Credit unions face a two-pronged loss threat: fraudulent acts committed directly against the institution, which result in immediate losses; and third-party claims, litigation, and subsequent losses, according to Roger Nettie, senior risk management consultant.
Direct losses can result from myriad reasons, including employee dishonesty, illegal funds transfers and electronic crime, Nettie told Discovery breakout session attendees.
Employee dishonesty is universal but banking and financial services are the most commonly victimized industries, according to the 2012 Global Fraud Study conducted by the Association of Certified Fraud Examiners.
Instances of employee fraud last a median of 18 months before detection, with a median loss of $140,000, the study indicates. More than one-fifth of these incidents caused losses of at least $1 million.
“The longer a perpetrator works for an organization, the higher fraud losses tend to be,” Nettie said. “CUNA Mutual Group claims records show that over a five-year period, employee dishonesty represented just 13% of fraud claims, but 45% of fraud losses.”
Many credit unions believe all their employees are trustworthy and that their internal controls are strong enough to prevent internal theft. Yet, it still occurs.
“Fraud does not discriminate," Nettie said. "There is no immunity to this exposure based on geography, asset size, employee tenure, or past experience."
Another growing area of direct losses is wire fraud, especially from HELOC accounts, with credit unions reporting more than $25 million in losses from 2007 to 2012. The average reported loss in 2012 was $175,000, with some events approaching $1 million.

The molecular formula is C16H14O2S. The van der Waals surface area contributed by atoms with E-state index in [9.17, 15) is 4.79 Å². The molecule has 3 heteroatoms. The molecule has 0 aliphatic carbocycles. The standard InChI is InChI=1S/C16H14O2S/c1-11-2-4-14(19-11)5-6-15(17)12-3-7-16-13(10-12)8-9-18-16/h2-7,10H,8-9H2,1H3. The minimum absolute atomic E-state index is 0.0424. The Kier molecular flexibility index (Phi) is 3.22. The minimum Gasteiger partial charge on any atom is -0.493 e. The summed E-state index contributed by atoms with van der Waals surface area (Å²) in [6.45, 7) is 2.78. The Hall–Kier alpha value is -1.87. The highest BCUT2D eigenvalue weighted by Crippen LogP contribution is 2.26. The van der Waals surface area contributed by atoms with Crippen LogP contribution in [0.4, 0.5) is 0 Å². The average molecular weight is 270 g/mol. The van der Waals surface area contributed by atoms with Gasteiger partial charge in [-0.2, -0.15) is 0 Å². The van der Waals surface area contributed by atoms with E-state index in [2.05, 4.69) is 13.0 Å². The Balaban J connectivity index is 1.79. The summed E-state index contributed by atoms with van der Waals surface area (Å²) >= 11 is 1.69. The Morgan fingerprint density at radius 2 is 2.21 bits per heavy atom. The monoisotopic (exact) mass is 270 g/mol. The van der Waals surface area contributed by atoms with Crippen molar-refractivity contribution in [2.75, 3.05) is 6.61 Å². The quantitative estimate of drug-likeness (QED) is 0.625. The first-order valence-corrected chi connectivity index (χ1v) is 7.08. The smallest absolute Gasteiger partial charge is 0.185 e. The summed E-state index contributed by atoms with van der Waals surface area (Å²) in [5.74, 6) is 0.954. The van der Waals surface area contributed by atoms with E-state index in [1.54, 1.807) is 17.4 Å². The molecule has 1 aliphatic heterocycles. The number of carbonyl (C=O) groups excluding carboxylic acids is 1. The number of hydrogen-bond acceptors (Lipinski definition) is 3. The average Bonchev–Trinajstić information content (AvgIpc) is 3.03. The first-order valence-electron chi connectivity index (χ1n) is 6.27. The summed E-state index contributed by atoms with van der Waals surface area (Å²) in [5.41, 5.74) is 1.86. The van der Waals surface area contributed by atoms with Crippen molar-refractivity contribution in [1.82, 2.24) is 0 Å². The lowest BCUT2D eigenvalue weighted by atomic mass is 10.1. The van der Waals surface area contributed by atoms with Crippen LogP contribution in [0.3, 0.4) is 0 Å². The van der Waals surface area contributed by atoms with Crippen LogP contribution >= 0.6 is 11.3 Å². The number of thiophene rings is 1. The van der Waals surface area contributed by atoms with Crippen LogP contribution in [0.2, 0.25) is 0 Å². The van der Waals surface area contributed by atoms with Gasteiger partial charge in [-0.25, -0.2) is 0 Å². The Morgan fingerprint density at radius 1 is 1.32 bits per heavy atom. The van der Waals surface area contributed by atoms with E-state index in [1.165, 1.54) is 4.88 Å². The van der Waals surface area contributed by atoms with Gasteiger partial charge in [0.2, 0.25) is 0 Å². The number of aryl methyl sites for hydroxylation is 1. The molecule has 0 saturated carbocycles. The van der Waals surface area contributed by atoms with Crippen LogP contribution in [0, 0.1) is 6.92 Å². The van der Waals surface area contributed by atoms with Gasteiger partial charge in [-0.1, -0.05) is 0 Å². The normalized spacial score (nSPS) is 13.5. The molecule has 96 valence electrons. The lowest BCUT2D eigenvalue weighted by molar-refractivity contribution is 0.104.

“Credit unions experiencing losses generally had inadequate security for large dollar transfers, enabling crooks to easily defeat callback security measures,” Nettie said.
Consequently, CUNA Mutual Group implemented new terms with its funds transfer coverage to encourage additional controls for remote requests, and discourage the practice of accepting large-dollar remote requests. Nettie offered a number of recommendations to limit wire fraud, such as spotting red flags and using layered levels of security.
Other forms of electronic crime that cause direct losses include computer malware and money mules that illegally transfer money on behalf of scam operators, typically in another country.
Prevention measures such as cookies, device recognition, Internet protocol and challenge/response questions have limited effect on this fraud. As alternatives, Nettie suggested out-of-band authentication, hardware tokens, digital certificates, and biometrics.
Employment practices liability claims and subsequent litigation continue to be credit unions' top liability loss categories.
“EPL losses make up nearly two-thirds of all of CUNA Mutual Group Management and Professional Liability losses, with the most common allegations being wrongful termination, retaliation, and race and gender discrimination," said Nettie, who suggests credit unions request legal counsel review policies and procedures, then train staff on those guidelines.
Another costly and growing threat is lender liability claims, which generally allege the credit union failed to follow state law requirements in its Notices of Intent to sell repossessed property and Notices of Deficiency letters.
“Usually, this is a case of you getting sued by your worst borrower and then having it mushroom into a class action lawsuit,” Nettie said. “It’s vitally important to have your forms reviewed and approved by legal counsel for each applicable state, and train employees on how to properly complete the forms.”